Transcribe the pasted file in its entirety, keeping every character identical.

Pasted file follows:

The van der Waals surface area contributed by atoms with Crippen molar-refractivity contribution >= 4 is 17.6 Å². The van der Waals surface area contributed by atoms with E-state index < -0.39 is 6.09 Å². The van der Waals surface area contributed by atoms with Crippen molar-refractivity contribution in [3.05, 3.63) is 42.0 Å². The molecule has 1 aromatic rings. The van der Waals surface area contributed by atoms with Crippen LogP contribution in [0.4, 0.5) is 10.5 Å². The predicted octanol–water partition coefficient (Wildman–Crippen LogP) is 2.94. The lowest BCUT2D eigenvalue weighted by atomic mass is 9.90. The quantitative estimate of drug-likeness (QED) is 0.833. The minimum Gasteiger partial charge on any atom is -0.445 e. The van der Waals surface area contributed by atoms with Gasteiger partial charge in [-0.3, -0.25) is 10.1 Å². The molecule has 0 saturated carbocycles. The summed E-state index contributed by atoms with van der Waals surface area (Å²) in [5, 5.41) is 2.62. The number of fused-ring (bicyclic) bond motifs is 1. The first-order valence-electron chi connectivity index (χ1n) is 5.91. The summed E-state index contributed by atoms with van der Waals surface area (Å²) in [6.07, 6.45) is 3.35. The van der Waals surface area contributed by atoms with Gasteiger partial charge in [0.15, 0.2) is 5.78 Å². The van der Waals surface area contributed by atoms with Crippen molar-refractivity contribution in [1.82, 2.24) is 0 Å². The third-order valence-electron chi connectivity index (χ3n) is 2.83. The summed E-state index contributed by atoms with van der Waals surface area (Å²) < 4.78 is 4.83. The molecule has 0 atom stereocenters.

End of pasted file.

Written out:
The van der Waals surface area contributed by atoms with Crippen molar-refractivity contribution >= 4 is 17.6 Å². The van der Waals surface area contributed by atoms with E-state index < -0.39 is 6.09 Å². The van der Waals surface area contributed by atoms with Crippen molar-refractivity contribution in [3.05, 3.63) is 42.0 Å². The molecule has 1 aromatic rings. The van der Waals surface area contributed by atoms with Crippen LogP contribution in [0.4, 0.5) is 10.5 Å². The predicted octanol–water partition coefficient (Wildman–Crippen LogP) is 2.94. The lowest BCUT2D eigenvalue weighted by atomic mass is 9.90. The quantitative estimate of drug-likeness (QED) is 0.833. The minimum Gasteiger partial charge on any atom is -0.445 e. The van der Waals surface area contributed by atoms with Gasteiger partial charge in [-0.3, -0.25) is 10.1 Å². The molecule has 0 saturated carbocycles. The summed E-state index contributed by atoms with van der Waals surface area (Å²) in [5, 5.41) is 2.62. The number of fused-ring (bicyclic) bond motifs is 1. The first-order valence-electron chi connectivity index (χ1n) is 5.91. The summed E-state index contributed by atoms with van der Waals surface area (Å²) in [6.07, 6.45) is 3.35. The van der Waals surface area contributed by atoms with Gasteiger partial charge in [0.15, 0.2) is 5.78 Å². The van der Waals surface area contributed by atoms with Crippen molar-refractivity contribution in [1.82, 2.24) is 0 Å². The third-order valence-electron chi connectivity index (χ3n) is 2.83. The summed E-state index contributed by atoms with van der Waals surface area (Å²) < 4.78 is 4.83. The molecule has 0 atom stereocenters.